Using the public purse to block the public interest

“All citizens are likely to have an interest in whether or not the procurement on the part of the Government is done using good governance procedures and integrity. And therefore there is a real wider public interest that has been represented by the claimant group”.

These are not our words. They are those of the Judge in our Cost Capping Hearing in the challenge against PPE contracts awarded without competition to Ayanda, Pestfix and Clandeboye.

So you can imagine our surprise when we received another letter from Government refusing to agree a cost cap in our case over the Hanbury contract. That letter seeks to revivify the argument that these are not “public interest proceedings.” Government estimates its costs to be £450k – half the value of the Hanbury contract – for a one day case.

It’s hard to overstate quite how remarkable Government’s costs estimates are. Their own figures show that in the last 10 years 168 judicial reviews commenced cost more than £100k. This contrasts starkly with the statistic, from Government’s own figures (though not volunteered), that between 2010 and 2019, some 10,692 judicial reviews were granted permission.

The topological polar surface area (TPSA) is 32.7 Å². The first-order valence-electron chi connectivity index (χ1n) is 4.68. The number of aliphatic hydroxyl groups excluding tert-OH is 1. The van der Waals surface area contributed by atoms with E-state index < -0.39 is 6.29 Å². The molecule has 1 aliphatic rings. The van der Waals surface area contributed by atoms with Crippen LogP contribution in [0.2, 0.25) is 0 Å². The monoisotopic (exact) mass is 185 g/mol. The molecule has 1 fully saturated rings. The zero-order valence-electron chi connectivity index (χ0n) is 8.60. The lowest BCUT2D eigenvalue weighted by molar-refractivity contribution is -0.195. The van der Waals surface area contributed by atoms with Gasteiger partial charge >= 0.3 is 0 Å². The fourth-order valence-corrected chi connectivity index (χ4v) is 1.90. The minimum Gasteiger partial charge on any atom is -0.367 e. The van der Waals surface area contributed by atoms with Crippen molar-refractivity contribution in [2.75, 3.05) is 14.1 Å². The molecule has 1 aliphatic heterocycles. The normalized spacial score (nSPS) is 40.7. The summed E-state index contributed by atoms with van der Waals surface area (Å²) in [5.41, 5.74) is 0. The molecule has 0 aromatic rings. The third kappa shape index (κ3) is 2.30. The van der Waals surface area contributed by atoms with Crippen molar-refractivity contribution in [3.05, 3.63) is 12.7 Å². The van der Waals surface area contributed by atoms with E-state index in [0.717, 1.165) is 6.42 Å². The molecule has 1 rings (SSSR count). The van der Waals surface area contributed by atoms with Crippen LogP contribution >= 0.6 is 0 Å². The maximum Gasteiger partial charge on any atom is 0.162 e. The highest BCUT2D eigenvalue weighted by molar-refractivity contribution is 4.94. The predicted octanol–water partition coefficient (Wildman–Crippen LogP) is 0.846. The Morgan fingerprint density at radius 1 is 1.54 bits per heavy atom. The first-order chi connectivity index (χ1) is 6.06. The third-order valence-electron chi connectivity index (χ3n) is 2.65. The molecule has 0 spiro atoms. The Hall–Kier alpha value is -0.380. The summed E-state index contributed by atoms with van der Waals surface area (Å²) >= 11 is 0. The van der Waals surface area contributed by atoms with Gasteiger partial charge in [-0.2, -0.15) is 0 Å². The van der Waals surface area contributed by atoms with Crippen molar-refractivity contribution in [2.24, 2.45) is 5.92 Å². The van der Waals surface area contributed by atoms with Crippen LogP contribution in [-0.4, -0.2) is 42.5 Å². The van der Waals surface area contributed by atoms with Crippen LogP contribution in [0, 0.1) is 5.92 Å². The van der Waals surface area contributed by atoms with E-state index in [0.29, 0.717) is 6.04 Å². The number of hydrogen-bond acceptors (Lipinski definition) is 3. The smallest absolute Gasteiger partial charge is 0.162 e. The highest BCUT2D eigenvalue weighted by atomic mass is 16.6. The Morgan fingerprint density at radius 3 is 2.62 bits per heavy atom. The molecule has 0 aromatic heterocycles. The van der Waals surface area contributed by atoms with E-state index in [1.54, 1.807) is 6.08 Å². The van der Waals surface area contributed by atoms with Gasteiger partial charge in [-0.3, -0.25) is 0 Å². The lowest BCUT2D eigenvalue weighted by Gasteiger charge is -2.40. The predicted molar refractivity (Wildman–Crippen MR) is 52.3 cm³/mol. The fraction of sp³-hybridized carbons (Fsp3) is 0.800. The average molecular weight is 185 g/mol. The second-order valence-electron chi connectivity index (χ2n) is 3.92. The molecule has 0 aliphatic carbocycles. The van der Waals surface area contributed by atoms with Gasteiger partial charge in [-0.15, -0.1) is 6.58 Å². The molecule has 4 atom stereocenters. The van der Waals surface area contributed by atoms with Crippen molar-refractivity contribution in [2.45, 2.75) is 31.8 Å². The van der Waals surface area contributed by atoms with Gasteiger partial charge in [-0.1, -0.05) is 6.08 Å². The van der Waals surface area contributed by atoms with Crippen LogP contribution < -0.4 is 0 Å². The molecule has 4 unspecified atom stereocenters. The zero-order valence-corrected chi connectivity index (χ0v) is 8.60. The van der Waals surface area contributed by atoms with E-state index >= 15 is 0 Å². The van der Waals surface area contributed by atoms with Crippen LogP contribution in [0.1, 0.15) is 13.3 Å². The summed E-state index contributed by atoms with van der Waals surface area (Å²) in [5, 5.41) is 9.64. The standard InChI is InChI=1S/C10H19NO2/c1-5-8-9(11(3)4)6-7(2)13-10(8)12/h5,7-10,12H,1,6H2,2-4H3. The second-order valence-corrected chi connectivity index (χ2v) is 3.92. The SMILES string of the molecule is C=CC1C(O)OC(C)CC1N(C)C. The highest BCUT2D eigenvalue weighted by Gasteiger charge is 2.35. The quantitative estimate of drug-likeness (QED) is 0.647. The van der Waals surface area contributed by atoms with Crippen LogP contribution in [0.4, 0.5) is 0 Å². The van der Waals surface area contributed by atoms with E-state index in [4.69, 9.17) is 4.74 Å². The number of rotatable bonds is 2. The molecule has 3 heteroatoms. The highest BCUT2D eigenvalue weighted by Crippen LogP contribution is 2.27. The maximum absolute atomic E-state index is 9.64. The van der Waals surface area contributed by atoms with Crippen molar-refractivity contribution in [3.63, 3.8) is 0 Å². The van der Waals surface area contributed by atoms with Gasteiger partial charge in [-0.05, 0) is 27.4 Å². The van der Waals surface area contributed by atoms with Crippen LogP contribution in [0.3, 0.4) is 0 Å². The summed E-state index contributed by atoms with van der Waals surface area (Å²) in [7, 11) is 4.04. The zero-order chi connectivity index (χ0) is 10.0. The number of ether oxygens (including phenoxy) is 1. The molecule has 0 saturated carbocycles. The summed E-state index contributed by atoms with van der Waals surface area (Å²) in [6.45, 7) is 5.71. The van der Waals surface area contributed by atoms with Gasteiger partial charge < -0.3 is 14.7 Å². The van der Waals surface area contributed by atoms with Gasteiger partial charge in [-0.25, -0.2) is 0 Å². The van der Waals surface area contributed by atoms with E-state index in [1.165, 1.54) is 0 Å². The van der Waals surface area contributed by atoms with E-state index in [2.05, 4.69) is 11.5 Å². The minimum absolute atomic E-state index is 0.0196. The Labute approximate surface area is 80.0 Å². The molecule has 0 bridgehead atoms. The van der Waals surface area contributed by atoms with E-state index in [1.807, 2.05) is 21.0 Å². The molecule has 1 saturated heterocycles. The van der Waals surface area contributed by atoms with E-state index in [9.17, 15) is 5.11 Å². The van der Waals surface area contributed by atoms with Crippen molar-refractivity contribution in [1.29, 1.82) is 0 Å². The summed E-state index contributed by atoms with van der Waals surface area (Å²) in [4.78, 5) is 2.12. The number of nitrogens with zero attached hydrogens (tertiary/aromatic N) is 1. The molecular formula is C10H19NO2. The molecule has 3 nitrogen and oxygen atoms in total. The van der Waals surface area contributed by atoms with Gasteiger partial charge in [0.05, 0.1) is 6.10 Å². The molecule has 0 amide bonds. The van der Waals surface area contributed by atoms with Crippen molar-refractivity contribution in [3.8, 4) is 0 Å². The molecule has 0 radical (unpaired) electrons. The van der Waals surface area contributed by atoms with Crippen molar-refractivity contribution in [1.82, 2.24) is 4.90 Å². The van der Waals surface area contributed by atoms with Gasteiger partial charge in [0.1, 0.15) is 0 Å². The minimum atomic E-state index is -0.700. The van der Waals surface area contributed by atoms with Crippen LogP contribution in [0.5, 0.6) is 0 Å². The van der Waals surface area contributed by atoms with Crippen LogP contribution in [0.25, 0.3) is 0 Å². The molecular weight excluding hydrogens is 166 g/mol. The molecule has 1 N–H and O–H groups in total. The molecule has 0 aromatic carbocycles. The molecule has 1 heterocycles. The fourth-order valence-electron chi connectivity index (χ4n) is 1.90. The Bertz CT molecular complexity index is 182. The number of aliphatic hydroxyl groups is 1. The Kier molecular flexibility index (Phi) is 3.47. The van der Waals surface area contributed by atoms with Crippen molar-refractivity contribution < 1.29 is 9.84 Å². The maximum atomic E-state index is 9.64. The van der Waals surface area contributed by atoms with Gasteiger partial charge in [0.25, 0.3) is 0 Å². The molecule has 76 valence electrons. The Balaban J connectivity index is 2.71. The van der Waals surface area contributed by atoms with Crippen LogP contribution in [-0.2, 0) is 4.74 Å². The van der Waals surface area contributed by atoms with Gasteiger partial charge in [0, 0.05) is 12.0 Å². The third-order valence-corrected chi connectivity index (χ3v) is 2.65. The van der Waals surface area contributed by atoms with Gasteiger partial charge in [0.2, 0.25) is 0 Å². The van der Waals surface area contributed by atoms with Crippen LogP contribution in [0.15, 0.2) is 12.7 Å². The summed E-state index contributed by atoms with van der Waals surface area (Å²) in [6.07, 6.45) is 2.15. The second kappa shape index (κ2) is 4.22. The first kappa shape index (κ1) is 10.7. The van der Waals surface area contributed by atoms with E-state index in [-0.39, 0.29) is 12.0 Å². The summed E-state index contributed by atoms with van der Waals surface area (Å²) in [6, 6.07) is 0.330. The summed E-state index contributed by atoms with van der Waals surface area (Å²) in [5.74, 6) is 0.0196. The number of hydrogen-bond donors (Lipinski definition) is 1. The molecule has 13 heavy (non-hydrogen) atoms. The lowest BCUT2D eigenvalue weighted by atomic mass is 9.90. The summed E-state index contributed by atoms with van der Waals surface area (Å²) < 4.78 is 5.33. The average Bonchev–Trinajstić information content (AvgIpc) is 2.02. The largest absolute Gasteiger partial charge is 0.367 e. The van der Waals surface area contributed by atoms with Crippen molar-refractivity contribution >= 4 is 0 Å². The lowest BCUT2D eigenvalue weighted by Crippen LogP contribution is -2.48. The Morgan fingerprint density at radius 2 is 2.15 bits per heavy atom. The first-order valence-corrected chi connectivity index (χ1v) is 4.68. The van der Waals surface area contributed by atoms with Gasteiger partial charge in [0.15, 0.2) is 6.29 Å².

Yet in each of the the five cases in which we have estimates Government’s costs have exceeded this sum: Hanbury (£450k), Public First (£500k), PPE (£1 million), Abingdon (£650k), and Unpublished Contracts (£207k). Four of these cases involve one day hearings.

Government knows that no one could rationally bear this scale of financial risk in pursuance of a public interest challenge. The cynical amongst us might wonder whether this is a deliberate attempt to misuse the bottomless public purse to put justice out of reach.

We do not intend to be bullied. We have applied to the Court for a Cost Capping Order on Hanbury. If at all possible, we will secure that the truth emerges.


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